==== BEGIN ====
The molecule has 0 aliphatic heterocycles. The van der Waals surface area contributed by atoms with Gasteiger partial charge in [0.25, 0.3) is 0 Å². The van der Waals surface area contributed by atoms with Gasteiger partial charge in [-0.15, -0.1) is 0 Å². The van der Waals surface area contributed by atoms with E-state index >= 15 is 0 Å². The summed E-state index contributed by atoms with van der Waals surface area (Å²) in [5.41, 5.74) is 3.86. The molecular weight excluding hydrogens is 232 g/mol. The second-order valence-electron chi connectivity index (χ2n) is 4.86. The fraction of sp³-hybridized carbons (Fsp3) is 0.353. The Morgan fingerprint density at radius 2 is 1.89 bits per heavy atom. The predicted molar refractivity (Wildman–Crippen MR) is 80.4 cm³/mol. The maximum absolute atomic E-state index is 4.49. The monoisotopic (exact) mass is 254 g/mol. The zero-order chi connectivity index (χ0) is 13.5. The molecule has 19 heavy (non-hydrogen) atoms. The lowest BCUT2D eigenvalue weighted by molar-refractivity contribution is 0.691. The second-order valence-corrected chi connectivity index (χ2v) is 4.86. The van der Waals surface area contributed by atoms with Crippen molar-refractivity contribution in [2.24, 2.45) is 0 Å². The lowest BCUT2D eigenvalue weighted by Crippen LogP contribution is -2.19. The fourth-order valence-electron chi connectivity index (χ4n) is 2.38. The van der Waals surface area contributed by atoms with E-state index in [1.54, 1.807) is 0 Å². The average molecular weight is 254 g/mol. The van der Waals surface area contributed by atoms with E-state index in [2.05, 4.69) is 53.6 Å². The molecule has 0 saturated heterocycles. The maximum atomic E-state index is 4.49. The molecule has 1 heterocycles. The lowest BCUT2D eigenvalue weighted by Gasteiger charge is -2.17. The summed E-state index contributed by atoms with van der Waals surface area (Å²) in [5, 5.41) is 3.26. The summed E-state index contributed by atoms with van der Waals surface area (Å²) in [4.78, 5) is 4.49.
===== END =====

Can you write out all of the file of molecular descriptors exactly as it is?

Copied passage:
The molecule has 0 aliphatic heterocycles. The van der Waals surface area contributed by atoms with Gasteiger partial charge in [0.25, 0.3) is 0 Å². The van der Waals surface area contributed by atoms with Gasteiger partial charge in [-0.15, -0.1) is 0 Å². The van der Waals surface area contributed by atoms with E-state index >= 15 is 0 Å². The summed E-state index contributed by atoms with van der Waals surface area (Å²) in [5.41, 5.74) is 3.86. The molecular weight excluding hydrogens is 232 g/mol. The second-order valence-electron chi connectivity index (χ2n) is 4.86. The fraction of sp³-hybridized carbons (Fsp3) is 0.353. The Morgan fingerprint density at radius 2 is 1.89 bits per heavy atom. The predicted molar refractivity (Wildman–Crippen MR) is 80.4 cm³/mol. The maximum absolute atomic E-state index is 4.49. The monoisotopic (exact) mass is 254 g/mol. The zero-order chi connectivity index (χ0) is 13.5. The molecule has 19 heavy (non-hydrogen) atoms. The lowest BCUT2D eigenvalue weighted by molar-refractivity contribution is 0.691. The second-order valence-corrected chi connectivity index (χ2v) is 4.86. The van der Waals surface area contributed by atoms with Crippen molar-refractivity contribution in [2.24, 2.45) is 0 Å². The lowest BCUT2D eigenvalue weighted by Crippen LogP contribution is -2.19. The fourth-order valence-electron chi connectivity index (χ4n) is 2.38. The van der Waals surface area contributed by atoms with E-state index in [1.54, 1.807) is 0 Å². The average molecular weight is 254 g/mol. The van der Waals surface area contributed by atoms with E-state index in [2.05, 4.69) is 53.6 Å². The molecule has 0 saturated heterocycles. The maximum atomic E-state index is 4.49. The molecule has 1 heterocycles. The lowest BCUT2D eigenvalue weighted by Gasteiger charge is -2.17. The summed E-state index contributed by atoms with van der Waals surface area (Å²) in [5, 5.41) is 3.26. The summed E-state index contributed by atoms with van der Waals surface area (Å²) in [4.78, 5) is 4.49.